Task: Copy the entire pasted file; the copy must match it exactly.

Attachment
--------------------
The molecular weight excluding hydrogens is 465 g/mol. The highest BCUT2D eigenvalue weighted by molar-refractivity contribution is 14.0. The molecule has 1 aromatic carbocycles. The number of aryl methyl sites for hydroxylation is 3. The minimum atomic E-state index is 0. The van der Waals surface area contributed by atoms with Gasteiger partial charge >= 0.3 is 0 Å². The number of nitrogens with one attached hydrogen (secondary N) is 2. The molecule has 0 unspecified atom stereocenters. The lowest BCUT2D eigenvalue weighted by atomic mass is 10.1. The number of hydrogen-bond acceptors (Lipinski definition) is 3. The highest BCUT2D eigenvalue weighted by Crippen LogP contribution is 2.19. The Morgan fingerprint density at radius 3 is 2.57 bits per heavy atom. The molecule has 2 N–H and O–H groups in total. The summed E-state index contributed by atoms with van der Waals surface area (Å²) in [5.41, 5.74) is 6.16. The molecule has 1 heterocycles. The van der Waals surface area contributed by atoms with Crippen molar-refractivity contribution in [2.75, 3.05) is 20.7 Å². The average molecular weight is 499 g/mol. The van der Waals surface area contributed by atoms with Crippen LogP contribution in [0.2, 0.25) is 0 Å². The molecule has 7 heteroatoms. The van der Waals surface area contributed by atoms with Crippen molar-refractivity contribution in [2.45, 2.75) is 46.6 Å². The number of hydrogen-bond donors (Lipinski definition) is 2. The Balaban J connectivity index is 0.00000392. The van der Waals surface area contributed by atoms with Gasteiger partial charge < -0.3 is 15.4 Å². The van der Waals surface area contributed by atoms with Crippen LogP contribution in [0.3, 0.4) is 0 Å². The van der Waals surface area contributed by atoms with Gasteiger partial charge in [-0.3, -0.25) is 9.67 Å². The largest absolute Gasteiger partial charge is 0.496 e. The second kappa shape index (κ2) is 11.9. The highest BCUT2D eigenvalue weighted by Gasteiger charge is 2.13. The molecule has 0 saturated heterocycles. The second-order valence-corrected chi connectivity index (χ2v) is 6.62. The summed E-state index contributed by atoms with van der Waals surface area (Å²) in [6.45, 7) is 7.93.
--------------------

The molecular weight excluding hydrogens is 465 g/mol. The highest BCUT2D eigenvalue weighted by molar-refractivity contribution is 14.0. The molecule has 1 aromatic carbocycles. The number of aryl methyl sites for hydroxylation is 3. The minimum atomic E-state index is 0. The van der Waals surface area contributed by atoms with Gasteiger partial charge >= 0.3 is 0 Å². The number of nitrogens with one attached hydrogen (secondary N) is 2. The molecule has 0 unspecified atom stereocenters. The lowest BCUT2D eigenvalue weighted by atomic mass is 10.1. The number of hydrogen-bond acceptors (Lipinski definition) is 3. The highest BCUT2D eigenvalue weighted by Crippen LogP contribution is 2.19. The Morgan fingerprint density at radius 3 is 2.57 bits per heavy atom. The molecule has 2 N–H and O–H groups in total. The summed E-state index contributed by atoms with van der Waals surface area (Å²) in [5.41, 5.74) is 6.16. The molecule has 1 heterocycles. The van der Waals surface area contributed by atoms with Crippen molar-refractivity contribution in [2.75, 3.05) is 20.7 Å². The average molecular weight is 499 g/mol. The van der Waals surface area contributed by atoms with Crippen LogP contribution in [0.2, 0.25) is 0 Å². The molecule has 7 heteroatoms. The van der Waals surface area contributed by atoms with Crippen molar-refractivity contribution in [2.45, 2.75) is 46.6 Å². The number of hydrogen-bond donors (Lipinski definition) is 2. The Balaban J connectivity index is 0.00000392. The van der Waals surface area contributed by atoms with Gasteiger partial charge < -0.3 is 15.4 Å². The van der Waals surface area contributed by atoms with Crippen LogP contribution in [0.3, 0.4) is 0 Å². The van der Waals surface area contributed by atoms with Gasteiger partial charge in [-0.3, -0.25) is 9.67 Å². The largest absolute Gasteiger partial charge is 0.496 e. The second kappa shape index (κ2) is 11.9. The highest BCUT2D eigenvalue weighted by Gasteiger charge is 2.13. The molecule has 0 saturated heterocycles. The second-order valence-corrected chi connectivity index (χ2v) is 6.62. The summed E-state index contributed by atoms with van der Waals surface area (Å²) in [6.45, 7) is 7.93.